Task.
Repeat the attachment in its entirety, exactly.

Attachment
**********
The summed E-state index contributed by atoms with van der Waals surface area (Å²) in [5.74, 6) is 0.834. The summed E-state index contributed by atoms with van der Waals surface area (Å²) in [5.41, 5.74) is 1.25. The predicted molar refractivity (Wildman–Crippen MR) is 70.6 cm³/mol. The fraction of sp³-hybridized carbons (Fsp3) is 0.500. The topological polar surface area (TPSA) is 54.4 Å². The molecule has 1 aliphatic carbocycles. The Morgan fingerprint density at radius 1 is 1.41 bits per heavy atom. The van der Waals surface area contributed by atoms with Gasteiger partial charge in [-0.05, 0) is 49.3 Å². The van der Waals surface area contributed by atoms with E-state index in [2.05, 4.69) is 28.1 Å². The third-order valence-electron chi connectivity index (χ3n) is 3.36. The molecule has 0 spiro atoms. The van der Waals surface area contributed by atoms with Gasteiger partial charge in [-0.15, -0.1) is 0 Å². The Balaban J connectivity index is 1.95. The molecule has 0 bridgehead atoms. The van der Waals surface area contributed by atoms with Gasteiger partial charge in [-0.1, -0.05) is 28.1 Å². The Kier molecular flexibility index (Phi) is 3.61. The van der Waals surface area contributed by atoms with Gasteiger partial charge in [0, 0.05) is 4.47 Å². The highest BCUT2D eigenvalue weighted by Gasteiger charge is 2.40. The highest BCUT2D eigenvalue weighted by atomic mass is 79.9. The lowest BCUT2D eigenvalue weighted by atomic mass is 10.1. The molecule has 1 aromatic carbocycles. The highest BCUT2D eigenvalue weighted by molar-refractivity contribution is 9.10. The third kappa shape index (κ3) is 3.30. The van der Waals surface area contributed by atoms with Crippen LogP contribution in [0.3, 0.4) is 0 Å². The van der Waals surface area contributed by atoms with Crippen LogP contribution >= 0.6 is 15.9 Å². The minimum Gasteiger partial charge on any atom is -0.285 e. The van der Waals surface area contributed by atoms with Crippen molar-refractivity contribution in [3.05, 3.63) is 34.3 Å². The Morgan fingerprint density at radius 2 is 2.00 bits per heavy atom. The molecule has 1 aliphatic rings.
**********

The summed E-state index contributed by atoms with van der Waals surface area (Å²) in [5.74, 6) is 0.834. The summed E-state index contributed by atoms with van der Waals surface area (Å²) in [5.41, 5.74) is 1.25. The predicted molar refractivity (Wildman–Crippen MR) is 70.6 cm³/mol. The fraction of sp³-hybridized carbons (Fsp3) is 0.500. The topological polar surface area (TPSA) is 54.4 Å². The molecule has 1 aliphatic carbocycles. The Morgan fingerprint density at radius 1 is 1.41 bits per heavy atom. The van der Waals surface area contributed by atoms with Gasteiger partial charge in [-0.05, 0) is 49.3 Å². The van der Waals surface area contributed by atoms with E-state index in [2.05, 4.69) is 28.1 Å². The third-order valence-electron chi connectivity index (χ3n) is 3.36. The molecule has 0 spiro atoms. The van der Waals surface area contributed by atoms with Gasteiger partial charge in [-0.15, -0.1) is 0 Å². The Balaban J connectivity index is 1.95. The molecule has 0 bridgehead atoms. The van der Waals surface area contributed by atoms with Gasteiger partial charge in [-0.1, -0.05) is 28.1 Å². The Kier molecular flexibility index (Phi) is 3.61. The van der Waals surface area contributed by atoms with Gasteiger partial charge in [0, 0.05) is 4.47 Å². The highest BCUT2D eigenvalue weighted by Gasteiger charge is 2.40. The highest BCUT2D eigenvalue weighted by atomic mass is 79.9. The lowest BCUT2D eigenvalue weighted by atomic mass is 10.1. The molecule has 1 aromatic carbocycles. The highest BCUT2D eigenvalue weighted by molar-refractivity contribution is 9.10. The third kappa shape index (κ3) is 3.30. The van der Waals surface area contributed by atoms with Crippen LogP contribution in [0.3, 0.4) is 0 Å². The van der Waals surface area contributed by atoms with Crippen LogP contribution >= 0.6 is 15.9 Å². The minimum Gasteiger partial charge on any atom is -0.285 e. The van der Waals surface area contributed by atoms with Crippen molar-refractivity contribution in [3.05, 3.63) is 34.3 Å². The Morgan fingerprint density at radius 2 is 2.00 bits per heavy atom. The molecule has 1 aliphatic rings.